The Mental State of M. Todd Henderson
by Elaine Ash
As the purge of conservative and libertarian pundits roils You Tube, Twitter, Facebook and anywhere speech is supposedly free, M. Todd Henderson and his political thriller Mental State fight an uphill battle to release in October.
In late 2015, I was hired as a freelance editor by Mr. Henderson, a law professor at the University of Chicago. His book, Mental State, is based on the real-life partially unsolved murder of Florida law professor Dan Markel. In the book, the murder is pinned on the wrong perp.
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21st-century digital evangelists had a lot in common with early Christians and Russian revolutionaries.
A long time ago, in the bad old days of the 2000s, debates about the internet were dominated by two great tribes: the Optimists and the Pessimists.
“The internet is inherently democratizing,” argued the Optimists. “It empowers individuals and self-organizing communities against a moribund establishment.”
“Wrong!” shouted the Pessimists. “The internet facilitates surveillance and control. It serves to empower only governments, giant corporations, and on occasion an unruly, destructive mob.”
These battles went on at length and were invariably inconclusive.
Nevertheless, the events of 2016 seem to have finally shattered the Optimist consensus. Long-standing concerns about the internet, from its ineffectual protections against harassment to the anonymity in which teenage trolls and Russian spies alike can cloak themselves, came into stark relief against the backdrop of the US presidential election. Even boosters now seem to implicitly accept the assumption (accurate or not) that the internet is the root of multiple woes, from increasing political polarization to the mass diffusion of misinformation.
All this has given rise to a new breed: the Depressed Former Internet Optimist (DFIO). Everything from public apologies by figures in the technology industry to informal chatter in conference hallways suggests it’s become very hard to find an internet Optimist in the old, classic vein. There are now only Optimists-in-retreat, Optimists-in-doubt, or Optimists-hedging-their-bets.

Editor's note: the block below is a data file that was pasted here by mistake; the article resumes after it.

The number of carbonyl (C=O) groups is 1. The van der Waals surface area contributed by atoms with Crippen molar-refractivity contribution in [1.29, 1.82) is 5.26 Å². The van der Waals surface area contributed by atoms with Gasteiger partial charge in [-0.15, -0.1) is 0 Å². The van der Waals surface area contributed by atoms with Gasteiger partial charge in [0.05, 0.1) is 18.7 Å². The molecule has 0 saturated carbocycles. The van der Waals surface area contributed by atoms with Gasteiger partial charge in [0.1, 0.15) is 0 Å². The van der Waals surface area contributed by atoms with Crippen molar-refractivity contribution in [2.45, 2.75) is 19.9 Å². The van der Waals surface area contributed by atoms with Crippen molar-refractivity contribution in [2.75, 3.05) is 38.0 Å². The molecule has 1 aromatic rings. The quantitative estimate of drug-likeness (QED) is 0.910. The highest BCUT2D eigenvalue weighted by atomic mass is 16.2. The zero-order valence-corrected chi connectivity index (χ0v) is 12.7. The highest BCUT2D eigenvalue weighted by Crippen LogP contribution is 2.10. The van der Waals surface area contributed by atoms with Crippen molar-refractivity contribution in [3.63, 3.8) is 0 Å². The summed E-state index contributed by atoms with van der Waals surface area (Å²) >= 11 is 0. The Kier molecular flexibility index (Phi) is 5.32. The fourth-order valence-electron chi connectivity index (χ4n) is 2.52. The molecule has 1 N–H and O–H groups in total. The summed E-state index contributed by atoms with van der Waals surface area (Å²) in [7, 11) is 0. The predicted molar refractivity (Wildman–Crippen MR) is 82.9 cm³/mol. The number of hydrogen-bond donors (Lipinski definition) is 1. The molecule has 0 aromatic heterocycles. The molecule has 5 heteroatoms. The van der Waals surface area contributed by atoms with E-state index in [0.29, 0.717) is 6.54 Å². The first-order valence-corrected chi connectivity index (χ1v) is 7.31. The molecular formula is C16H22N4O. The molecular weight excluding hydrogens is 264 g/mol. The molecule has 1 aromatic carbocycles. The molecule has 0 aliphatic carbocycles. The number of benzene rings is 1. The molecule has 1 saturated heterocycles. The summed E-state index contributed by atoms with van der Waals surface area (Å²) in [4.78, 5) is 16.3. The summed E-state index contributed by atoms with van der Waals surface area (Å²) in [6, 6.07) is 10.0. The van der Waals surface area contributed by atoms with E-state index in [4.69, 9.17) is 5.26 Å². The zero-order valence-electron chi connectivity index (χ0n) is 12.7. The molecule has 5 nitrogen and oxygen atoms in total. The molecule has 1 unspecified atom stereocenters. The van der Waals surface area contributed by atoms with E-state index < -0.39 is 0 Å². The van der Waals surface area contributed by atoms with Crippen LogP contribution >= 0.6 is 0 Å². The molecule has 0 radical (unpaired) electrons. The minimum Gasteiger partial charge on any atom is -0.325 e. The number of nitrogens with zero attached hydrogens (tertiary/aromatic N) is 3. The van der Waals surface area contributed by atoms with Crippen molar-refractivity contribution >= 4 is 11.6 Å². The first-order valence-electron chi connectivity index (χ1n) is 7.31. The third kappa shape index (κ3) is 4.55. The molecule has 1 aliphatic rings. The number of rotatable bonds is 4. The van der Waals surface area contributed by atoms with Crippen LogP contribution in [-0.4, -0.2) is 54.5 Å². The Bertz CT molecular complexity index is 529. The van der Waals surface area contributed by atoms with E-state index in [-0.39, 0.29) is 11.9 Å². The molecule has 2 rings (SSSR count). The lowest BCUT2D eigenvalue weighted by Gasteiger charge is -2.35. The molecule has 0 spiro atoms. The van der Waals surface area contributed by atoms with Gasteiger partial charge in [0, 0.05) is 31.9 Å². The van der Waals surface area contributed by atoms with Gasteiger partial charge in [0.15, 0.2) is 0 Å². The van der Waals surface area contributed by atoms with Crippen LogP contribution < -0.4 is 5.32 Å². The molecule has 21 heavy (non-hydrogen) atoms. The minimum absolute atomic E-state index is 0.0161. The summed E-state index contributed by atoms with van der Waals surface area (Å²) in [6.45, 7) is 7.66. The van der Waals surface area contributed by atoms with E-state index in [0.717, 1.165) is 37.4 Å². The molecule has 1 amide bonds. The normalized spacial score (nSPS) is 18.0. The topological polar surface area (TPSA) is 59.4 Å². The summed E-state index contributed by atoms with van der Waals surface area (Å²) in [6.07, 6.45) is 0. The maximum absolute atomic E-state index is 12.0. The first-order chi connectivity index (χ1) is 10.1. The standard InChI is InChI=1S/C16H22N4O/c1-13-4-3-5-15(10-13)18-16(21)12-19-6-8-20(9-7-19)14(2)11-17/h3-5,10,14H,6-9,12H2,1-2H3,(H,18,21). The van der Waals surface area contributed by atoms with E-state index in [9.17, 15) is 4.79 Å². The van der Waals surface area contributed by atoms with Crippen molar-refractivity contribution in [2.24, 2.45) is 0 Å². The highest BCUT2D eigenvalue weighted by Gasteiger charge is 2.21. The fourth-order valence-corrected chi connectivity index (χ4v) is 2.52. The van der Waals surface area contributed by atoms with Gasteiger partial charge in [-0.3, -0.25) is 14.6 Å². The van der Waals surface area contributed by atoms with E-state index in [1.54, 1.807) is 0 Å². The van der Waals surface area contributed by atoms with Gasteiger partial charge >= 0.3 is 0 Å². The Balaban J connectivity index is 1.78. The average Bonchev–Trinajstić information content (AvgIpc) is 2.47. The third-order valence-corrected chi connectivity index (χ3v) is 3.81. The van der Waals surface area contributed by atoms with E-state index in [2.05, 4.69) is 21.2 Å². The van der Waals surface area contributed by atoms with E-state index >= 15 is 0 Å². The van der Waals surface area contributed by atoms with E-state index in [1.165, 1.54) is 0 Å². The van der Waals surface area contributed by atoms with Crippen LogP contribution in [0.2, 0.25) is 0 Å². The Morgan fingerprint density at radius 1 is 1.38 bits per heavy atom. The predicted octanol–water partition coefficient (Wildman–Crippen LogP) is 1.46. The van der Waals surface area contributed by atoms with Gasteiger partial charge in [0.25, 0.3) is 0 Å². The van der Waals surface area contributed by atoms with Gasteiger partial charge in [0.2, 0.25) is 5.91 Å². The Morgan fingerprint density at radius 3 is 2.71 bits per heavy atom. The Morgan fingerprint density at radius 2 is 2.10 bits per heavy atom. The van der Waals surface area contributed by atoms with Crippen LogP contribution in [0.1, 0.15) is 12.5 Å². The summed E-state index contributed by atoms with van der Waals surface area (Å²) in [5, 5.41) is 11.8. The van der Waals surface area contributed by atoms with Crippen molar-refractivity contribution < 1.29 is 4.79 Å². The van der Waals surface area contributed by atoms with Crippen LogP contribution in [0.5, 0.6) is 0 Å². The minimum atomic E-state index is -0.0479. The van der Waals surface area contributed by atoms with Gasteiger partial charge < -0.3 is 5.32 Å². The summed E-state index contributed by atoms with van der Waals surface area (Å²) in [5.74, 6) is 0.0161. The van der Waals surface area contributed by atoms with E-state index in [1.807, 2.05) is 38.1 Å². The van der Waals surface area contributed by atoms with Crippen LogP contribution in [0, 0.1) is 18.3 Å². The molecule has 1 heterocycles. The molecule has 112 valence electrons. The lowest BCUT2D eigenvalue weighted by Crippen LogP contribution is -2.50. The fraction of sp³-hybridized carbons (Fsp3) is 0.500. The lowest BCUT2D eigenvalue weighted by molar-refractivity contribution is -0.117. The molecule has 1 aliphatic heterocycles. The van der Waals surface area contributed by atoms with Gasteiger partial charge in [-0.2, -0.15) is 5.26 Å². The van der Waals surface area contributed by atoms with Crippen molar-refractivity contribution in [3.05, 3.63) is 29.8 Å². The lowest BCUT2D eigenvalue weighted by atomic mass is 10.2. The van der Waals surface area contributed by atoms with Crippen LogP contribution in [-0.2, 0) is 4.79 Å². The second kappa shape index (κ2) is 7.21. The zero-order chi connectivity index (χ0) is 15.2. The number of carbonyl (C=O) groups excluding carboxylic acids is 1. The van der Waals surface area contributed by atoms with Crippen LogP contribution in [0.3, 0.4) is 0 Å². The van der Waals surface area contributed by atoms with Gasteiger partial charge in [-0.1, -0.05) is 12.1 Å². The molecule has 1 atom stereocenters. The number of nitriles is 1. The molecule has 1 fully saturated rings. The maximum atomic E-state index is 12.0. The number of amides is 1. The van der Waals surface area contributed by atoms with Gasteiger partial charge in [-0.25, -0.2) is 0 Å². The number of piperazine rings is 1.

As Yuri Slezkine argues wonderfully in The House of Government, there is a process that happens among believers everywhere, from Christian sects to the elites of the Russian Revolution, when a vision is unexpectedly deferred. Ideologues are forced to advance a theory to explain why the events they prophesied have failed to come to pass, and to justify a continued belief in the possibility of something better.
Among the DFIOs, this process is giving rise to a boomlet of distinct cliques with distinct views about how the internet went wrong and what to do about it. As an anxiety-ridden DFIO myself, I’ve been morbidly cataloguing these strains of thinking and have identified four main groups: the Purists, the Disillusioned, the Hopeful, and the Revisionists.
These are not mutually exclusive positions, and most DFIOs I know combine elements from them all. I, for instance, would call myself a Hopeful-Revisionist. Read the rest of this entry »
How White House press briefings sound in Sarah Huckabee Sanders’ head… Follow on Instagram and Twitter: @badlipreading and Facebook
The number of informants executed in the debacle is higher than initially thought.
Zach Dorfman reports: It was considered one of the CIA’s worst failures in decades: Over a two-year period starting in late 2010, Chinese authorities systematically dismantled the agency’s network of agents across the country, executing dozens of suspected U.S. spies. But since then, a question has loomed over the entire debacle.
How were the Chinese able to roll up the network?